On a recent Saturday morning, Arrowstreet sent three volunteers to help staff the early shift at the Women’s Lunch Place. A privately funded, non-profit organization operated almost entirely by volunteers, the Women’s Lunch Place provides meals and other services on a daily basis to the homeless and underprivileged women of Boston. Their kitchen and cafeteria are housed in a pleasant and brightly-lit space which Arrowstreet helped renovate in 2011 in the basement of the Church of the Covenant on Newbury Street.

At 7am, we happily joined the kitchen crew, headed up by Chef Josh to help prepare and serve breakfast to over 100 women who visited the facility that morning. The daily operation of Women’s Lunch Place is a very smooth one and it was easy to jump right in. From Josh we learned that, as a privately funded facility, they enjoy a unique amount of freedom to really create the kind of environment that they want to offer their guests. The services and benefits they provide really contribute to a welcoming community.

Per their website, “Guests are welcome to access a range of social, educational, and advocacy services, which include personal care items, clothing, free on-site healthcare, classes, and field trips. Services are delivered in a manner that is sensitive to each woman’s needs and circumstances. While we aim to support those who wish to make changes in their lives, we understand that simply coming to the Lunch Place is an enormous step for some women.”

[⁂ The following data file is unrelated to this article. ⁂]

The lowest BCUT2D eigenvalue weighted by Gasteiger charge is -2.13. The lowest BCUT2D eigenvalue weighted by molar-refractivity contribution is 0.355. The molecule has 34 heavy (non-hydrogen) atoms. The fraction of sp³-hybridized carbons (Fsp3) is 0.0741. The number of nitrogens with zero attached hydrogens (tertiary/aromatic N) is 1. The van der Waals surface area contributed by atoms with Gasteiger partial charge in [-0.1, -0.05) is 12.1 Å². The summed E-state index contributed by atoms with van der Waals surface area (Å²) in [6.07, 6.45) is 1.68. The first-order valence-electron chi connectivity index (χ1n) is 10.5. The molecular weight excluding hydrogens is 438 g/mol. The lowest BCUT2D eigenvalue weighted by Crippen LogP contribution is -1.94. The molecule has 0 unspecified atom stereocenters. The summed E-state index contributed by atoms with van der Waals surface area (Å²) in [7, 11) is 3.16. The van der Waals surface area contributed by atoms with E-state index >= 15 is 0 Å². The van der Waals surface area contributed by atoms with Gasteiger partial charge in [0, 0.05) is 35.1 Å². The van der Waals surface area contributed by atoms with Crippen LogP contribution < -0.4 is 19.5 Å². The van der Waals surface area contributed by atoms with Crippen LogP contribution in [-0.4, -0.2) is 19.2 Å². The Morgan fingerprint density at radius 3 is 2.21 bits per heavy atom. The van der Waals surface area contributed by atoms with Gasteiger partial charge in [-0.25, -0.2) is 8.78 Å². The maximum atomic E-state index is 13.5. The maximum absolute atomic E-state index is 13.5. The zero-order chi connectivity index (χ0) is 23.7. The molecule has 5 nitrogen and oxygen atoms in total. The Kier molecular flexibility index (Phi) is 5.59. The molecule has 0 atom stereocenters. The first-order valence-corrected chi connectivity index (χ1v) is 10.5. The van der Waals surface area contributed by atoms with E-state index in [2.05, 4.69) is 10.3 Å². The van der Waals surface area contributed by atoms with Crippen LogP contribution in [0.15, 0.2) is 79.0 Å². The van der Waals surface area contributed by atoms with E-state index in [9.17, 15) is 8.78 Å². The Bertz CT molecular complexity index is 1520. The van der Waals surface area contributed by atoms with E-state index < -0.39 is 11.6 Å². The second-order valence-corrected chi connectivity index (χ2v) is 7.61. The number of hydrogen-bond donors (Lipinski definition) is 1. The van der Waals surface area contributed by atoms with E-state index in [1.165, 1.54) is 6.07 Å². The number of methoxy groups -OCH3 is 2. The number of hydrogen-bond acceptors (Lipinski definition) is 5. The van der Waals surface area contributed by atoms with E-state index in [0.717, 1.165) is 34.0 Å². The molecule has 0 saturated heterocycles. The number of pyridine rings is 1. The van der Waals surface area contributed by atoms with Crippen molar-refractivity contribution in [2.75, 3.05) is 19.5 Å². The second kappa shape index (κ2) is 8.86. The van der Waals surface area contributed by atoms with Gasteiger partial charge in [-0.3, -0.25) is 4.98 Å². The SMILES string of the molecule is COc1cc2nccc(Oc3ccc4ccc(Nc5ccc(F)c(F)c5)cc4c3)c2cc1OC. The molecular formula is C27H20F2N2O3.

From our perspective, the job of volunteering couldn’t be more fun.  We worked alongside several regulars stocking the cold and hot tables, refilling coffee makers, loading up ice, washing and chopping vegetables, and of course, serving guests their breakfast.  There’s really nothing like working together in a volunteer capacity to get the fun conversation and goodwill flowing: we traded kitchen tips and got to know each other’s backgrounds.  We found everyone to be warm, friendly, and very appreciative of our presence, and it felt good to know we could so easily make a solid contribution.  It was a wonderful way to kick off the Memorial Day weekend.

Toward the end of our shift as we posed for an Arrowstreet photo, one of our new friends made a joke which I took as a challenge: with a sort of wry smile she quipped that “none of the people who take pictures ever come back again.”  (She knows this from experience because she herself has been volunteering in the washroom for nearly 20 years!)  I resolved in that moment that this would not describe me, and I would definitely be joining them again soon and bringing more friends along to help.

Topics: Hospitality